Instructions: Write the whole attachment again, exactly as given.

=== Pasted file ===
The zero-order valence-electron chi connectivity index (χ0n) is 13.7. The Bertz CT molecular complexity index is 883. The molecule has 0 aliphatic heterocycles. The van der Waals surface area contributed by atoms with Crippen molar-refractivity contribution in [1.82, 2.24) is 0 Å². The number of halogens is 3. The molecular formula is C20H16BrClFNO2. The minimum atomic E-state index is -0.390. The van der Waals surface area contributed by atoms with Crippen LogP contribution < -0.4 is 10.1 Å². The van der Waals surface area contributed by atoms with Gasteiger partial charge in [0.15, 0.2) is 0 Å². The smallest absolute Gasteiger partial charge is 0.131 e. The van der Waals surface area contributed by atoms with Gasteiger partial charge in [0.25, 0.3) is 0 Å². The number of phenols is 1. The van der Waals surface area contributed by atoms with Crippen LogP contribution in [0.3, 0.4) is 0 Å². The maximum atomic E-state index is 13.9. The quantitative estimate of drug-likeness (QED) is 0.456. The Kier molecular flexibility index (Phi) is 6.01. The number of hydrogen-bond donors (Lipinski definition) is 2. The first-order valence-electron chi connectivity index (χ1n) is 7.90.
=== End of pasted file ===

The zero-order valence-electron chi connectivity index (χ0n) is 13.7. The Bertz CT molecular complexity index is 883. The molecule has 0 aliphatic heterocycles. The van der Waals surface area contributed by atoms with Crippen molar-refractivity contribution in [1.82, 2.24) is 0 Å². The number of halogens is 3. The molecular formula is C20H16BrClFNO2. The minimum atomic E-state index is -0.390. The van der Waals surface area contributed by atoms with Crippen LogP contribution < -0.4 is 10.1 Å². The van der Waals surface area contributed by atoms with Gasteiger partial charge in [0.15, 0.2) is 0 Å². The smallest absolute Gasteiger partial charge is 0.131 e. The van der Waals surface area contributed by atoms with Gasteiger partial charge in [0.25, 0.3) is 0 Å². The number of phenols is 1. The van der Waals surface area contributed by atoms with Crippen LogP contribution in [0.3, 0.4) is 0 Å². The maximum atomic E-state index is 13.9. The quantitative estimate of drug-likeness (QED) is 0.456. The Kier molecular flexibility index (Phi) is 6.01. The number of hydrogen-bond donors (Lipinski definition) is 2. The first-order valence-electron chi connectivity index (χ1n) is 7.90.